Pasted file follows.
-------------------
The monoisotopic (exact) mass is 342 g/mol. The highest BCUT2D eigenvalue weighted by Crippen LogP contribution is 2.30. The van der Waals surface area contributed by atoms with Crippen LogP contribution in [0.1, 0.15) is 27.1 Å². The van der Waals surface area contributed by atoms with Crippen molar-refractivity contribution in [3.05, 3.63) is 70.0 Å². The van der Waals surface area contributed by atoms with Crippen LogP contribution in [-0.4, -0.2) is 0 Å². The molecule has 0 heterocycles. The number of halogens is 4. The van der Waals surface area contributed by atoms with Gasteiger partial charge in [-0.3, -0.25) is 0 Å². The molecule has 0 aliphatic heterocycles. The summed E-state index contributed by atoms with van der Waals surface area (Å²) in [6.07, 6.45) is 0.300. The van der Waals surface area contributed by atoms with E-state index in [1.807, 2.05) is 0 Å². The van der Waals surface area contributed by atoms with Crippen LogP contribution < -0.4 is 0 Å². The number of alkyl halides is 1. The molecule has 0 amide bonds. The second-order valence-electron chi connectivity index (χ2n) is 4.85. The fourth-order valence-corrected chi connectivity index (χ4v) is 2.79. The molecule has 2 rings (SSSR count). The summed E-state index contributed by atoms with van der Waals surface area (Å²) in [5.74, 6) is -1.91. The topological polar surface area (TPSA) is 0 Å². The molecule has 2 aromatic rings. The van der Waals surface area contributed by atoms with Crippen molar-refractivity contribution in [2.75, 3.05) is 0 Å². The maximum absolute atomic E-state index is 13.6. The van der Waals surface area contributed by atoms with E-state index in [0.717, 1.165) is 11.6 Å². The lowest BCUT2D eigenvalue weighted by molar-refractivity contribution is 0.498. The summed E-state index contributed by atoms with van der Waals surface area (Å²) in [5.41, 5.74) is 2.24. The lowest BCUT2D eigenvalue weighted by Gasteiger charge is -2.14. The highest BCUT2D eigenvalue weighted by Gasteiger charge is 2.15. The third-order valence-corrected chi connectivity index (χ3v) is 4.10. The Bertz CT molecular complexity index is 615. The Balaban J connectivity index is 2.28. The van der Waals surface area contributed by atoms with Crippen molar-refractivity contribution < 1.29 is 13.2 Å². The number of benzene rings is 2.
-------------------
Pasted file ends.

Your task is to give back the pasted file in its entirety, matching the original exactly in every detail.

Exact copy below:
The monoisotopic (exact) mass is 342 g/mol. The highest BCUT2D eigenvalue weighted by Crippen LogP contribution is 2.30. The van der Waals surface area contributed by atoms with Crippen LogP contribution in [0.1, 0.15) is 27.1 Å². The van der Waals surface area contributed by atoms with Crippen molar-refractivity contribution in [3.05, 3.63) is 70.0 Å². The van der Waals surface area contributed by atoms with Crippen LogP contribution in [-0.4, -0.2) is 0 Å². The molecule has 0 heterocycles. The number of halogens is 4. The van der Waals surface area contributed by atoms with Gasteiger partial charge in [-0.3, -0.25) is 0 Å². The molecule has 0 aliphatic heterocycles. The summed E-state index contributed by atoms with van der Waals surface area (Å²) in [6.07, 6.45) is 0.300. The van der Waals surface area contributed by atoms with E-state index in [1.807, 2.05) is 0 Å². The van der Waals surface area contributed by atoms with Crippen LogP contribution < -0.4 is 0 Å². The number of alkyl halides is 1. The molecule has 0 amide bonds. The second-order valence-electron chi connectivity index (χ2n) is 4.85. The fourth-order valence-corrected chi connectivity index (χ4v) is 2.79. The molecule has 2 rings (SSSR count). The summed E-state index contributed by atoms with van der Waals surface area (Å²) in [5.74, 6) is -1.91. The topological polar surface area (TPSA) is 0 Å². The molecule has 2 aromatic rings. The van der Waals surface area contributed by atoms with Crippen molar-refractivity contribution in [2.75, 3.05) is 0 Å². The maximum absolute atomic E-state index is 13.6. The van der Waals surface area contributed by atoms with E-state index in [0.717, 1.165) is 11.6 Å². The lowest BCUT2D eigenvalue weighted by molar-refractivity contribution is 0.498. The summed E-state index contributed by atoms with van der Waals surface area (Å²) in [5.41, 5.74) is 2.24. The lowest BCUT2D eigenvalue weighted by Gasteiger charge is -2.14. The highest BCUT2D eigenvalue weighted by Gasteiger charge is 2.15. The third-order valence-corrected chi connectivity index (χ3v) is 4.10. The Bertz CT molecular complexity index is 615. The Balaban J connectivity index is 2.28. The van der Waals surface area contributed by atoms with Crippen molar-refractivity contribution < 1.29 is 13.2 Å². The number of benzene rings is 2.